LONDON – China's Ministry of Industry and Information Technology (MII) has selected Ubuntu from British software company Canonical Ltd. as the basis for standard operating systems in China.
Canonical is joining in with China Software and Integrated Chip Promotions Centre (CSIP) and the National University of Defense Technology (Changsha, China) to form the CNN Open Source Innovations Joint Lab in Beijing. The CCN Joint Lab will produce Ubuntu Kylin, with the first release expected in conjunction with Ubuntu 13.04 in April 2013.
CSIP, which is a part of the MII, has selected Ubuntu to provide a flexible, open, widely-used and standardized operating system, Canonical said.
The CNN Open Source Innovation Lab hosts engineers from each of the founding organizations who will work on China-focused versions of Ubuntu for personal devices and data centers.
Ubuntu Kylin goes beyond language localization and the 13.04 release includes features and applications that cater for the Chinese market, said Canonical. These include support for Chinese input methods and the Chinese calendar, and integration with Baidu maps and the Taobao shopping service, payment processing for Chinese banks, and Chinese transportation information.
"The release of Ubuntu Kylin brings the Chinese open source community into the global Ubuntu community," said Mark Shuttleworth, founder of Ubuntu and Canonical, in a statement.
"CSIP, Canonical and NUDT share the goal of widespread adoption of high quality Linux on personal devices and in the cloud," said Jane Silber, CEO of Canonical, in the same statement. "This collaboration will bring local investment and participation to ensure that the platform is relevant for the Chinese market, and close coordination with the global Ubuntu project ensures that it is familiar to software and hardware vendors, and useful for export products made by Chinese companies as well."
To respect the GPL, they will have to release the source code of the OS, and this should make it possible for people to inspect whether it has any tracking or backdoors built in.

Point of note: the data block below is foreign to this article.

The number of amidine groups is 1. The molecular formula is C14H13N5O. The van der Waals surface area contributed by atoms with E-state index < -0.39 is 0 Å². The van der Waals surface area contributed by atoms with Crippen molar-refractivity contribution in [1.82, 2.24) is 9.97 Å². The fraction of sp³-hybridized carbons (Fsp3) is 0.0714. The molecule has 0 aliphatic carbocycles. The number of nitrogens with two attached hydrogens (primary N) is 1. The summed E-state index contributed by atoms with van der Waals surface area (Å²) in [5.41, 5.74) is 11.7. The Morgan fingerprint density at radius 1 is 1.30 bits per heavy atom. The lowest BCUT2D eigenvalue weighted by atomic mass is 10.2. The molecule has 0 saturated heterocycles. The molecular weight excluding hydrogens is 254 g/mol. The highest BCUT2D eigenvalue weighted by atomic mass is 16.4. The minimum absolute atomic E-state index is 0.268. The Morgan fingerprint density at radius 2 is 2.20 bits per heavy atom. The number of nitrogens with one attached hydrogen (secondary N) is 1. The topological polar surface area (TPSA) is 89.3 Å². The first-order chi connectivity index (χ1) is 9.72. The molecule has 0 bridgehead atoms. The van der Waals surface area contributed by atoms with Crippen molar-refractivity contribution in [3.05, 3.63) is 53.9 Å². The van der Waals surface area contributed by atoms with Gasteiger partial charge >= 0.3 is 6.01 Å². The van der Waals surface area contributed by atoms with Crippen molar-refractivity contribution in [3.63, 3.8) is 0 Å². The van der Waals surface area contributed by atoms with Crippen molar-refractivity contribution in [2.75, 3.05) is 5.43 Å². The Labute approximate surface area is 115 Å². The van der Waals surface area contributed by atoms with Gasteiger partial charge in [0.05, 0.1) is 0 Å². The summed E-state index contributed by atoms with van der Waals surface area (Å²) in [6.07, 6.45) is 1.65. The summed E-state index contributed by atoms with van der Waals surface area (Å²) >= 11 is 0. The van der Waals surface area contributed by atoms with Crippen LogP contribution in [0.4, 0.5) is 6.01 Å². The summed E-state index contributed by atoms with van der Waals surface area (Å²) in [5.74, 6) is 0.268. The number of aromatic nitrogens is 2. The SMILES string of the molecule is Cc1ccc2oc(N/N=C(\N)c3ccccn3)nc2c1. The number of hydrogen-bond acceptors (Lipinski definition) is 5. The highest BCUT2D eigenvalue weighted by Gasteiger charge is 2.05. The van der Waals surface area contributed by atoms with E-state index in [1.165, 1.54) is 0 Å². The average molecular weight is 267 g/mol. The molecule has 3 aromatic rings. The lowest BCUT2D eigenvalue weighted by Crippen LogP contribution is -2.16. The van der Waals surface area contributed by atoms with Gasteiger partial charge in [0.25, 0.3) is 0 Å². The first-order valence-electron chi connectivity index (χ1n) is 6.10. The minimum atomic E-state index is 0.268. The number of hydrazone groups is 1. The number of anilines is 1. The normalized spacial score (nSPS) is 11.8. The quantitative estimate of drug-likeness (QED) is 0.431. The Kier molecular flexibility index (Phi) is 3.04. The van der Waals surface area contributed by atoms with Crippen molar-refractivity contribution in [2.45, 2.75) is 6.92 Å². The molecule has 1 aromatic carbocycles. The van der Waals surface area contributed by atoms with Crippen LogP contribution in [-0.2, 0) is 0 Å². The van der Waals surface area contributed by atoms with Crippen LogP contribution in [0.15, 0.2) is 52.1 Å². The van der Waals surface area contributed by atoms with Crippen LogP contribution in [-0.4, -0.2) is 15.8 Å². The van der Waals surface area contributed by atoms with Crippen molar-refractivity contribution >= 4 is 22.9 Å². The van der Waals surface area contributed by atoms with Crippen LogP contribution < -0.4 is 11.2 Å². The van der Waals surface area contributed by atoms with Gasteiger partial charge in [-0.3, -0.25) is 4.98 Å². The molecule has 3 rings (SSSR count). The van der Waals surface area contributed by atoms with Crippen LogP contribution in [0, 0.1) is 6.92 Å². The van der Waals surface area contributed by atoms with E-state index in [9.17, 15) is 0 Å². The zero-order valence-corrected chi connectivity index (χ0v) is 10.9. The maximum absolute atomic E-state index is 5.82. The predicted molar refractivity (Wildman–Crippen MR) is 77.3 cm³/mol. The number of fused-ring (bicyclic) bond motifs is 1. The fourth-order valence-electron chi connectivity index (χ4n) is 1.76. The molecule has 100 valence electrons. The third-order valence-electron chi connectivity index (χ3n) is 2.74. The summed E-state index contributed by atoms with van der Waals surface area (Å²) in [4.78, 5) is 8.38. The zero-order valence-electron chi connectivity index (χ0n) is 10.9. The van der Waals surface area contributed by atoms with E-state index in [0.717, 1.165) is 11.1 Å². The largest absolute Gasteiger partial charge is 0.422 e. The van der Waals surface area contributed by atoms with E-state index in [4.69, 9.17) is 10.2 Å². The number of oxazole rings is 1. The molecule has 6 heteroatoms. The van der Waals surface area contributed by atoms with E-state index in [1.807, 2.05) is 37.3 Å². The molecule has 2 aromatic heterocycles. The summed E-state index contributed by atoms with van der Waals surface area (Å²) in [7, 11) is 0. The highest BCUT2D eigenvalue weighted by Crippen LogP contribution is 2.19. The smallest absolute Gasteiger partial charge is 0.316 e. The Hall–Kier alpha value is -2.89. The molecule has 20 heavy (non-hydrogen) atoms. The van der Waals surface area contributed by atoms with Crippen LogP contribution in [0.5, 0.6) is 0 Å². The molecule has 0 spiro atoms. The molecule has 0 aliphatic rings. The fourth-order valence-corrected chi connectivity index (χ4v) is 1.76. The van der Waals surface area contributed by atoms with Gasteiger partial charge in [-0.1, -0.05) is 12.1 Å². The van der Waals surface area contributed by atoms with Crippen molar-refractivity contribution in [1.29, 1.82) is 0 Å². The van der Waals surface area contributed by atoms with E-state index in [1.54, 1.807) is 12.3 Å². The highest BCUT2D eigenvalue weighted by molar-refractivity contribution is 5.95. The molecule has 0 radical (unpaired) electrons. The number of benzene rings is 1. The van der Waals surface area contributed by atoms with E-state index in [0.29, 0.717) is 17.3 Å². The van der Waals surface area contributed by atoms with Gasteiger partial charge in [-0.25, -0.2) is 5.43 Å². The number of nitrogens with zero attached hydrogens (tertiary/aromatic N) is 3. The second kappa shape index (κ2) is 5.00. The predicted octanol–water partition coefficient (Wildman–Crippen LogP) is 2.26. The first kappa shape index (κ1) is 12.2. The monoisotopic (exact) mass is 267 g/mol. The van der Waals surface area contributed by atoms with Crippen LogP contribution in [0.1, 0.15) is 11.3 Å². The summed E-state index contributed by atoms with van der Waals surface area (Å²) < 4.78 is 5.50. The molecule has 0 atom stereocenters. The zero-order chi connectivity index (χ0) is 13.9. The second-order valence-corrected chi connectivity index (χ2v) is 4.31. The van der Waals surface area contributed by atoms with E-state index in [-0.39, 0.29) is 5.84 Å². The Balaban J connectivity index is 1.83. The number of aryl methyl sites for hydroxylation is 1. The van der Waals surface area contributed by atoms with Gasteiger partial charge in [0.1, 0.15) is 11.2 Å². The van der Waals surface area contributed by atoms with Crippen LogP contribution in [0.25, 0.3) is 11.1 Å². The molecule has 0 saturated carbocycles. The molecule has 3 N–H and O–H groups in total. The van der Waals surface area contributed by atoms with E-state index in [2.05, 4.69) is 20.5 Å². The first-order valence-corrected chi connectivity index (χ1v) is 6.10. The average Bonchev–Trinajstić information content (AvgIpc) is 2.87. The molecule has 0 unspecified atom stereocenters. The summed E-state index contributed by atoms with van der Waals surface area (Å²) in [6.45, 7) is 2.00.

As for code quality, this should be 99.9% Ubuntu Linux with just a layer of Chinese specific packages pre-installed. It's not like they're building the OS from scratch.
@sprite0022, you seem to have this annoying habit of speaking in behalf of other people, the same trick that the Chinese Communist Party always plays when it claims to represent the "Chinese people". Where my real home should be, is not up for you to decide.
I am wondering how this will affect the rest of the Ubuntu world, will it encourage others to move to it? I would not want to have an OS built by any government primarily because the private sector always does a better job than the government.
The question is what kind of impact this announcement will generate to the computer industry in China. Does it mean most, if not all Universities, in China will switch to Ubuntu and drop all the others? Does it mean banking industry and defense industry will use Ubuntu 5 to 10 years from now? What about embedded system OS which may cover China auto industry to space program? I can't wait to hear more news in that front.
@sprite0022: "In china the general public is short sighted, short disciplined and can't do any serious long term R&D. CCP is the cream of chinese folks with outstanding moral and IQ. ie president Xi and Co."
As an engineer born and partially educated in China, I am seriously offended by this comment. The traditional Chinese culture stresses foresight and living in harmony with nature. It was communists who changed that.
The CCP members and especially its leaders are a bunch of ruthless, selfish, and greedy gangsters. They are the parasites that feed on Chinese people. In order for themselves to hang onto the power, they are doing everything to fool Chinese people. They ban the network access to Google, Youtube, and all other websites that help people get information.
The Chinese are intelligent and hard-working people, but unfortunately they are ruled by a political party that has the lowest ethical standard of human beings.
Join our online Radio Show on Friday 11th July starting at 2:00pm Eastern, when EETimes editor of all things fun and interesting, Max Maxfield, and embedded systems expert, Jack Ganssle, will debate as to just what is, and is not, and embedded system.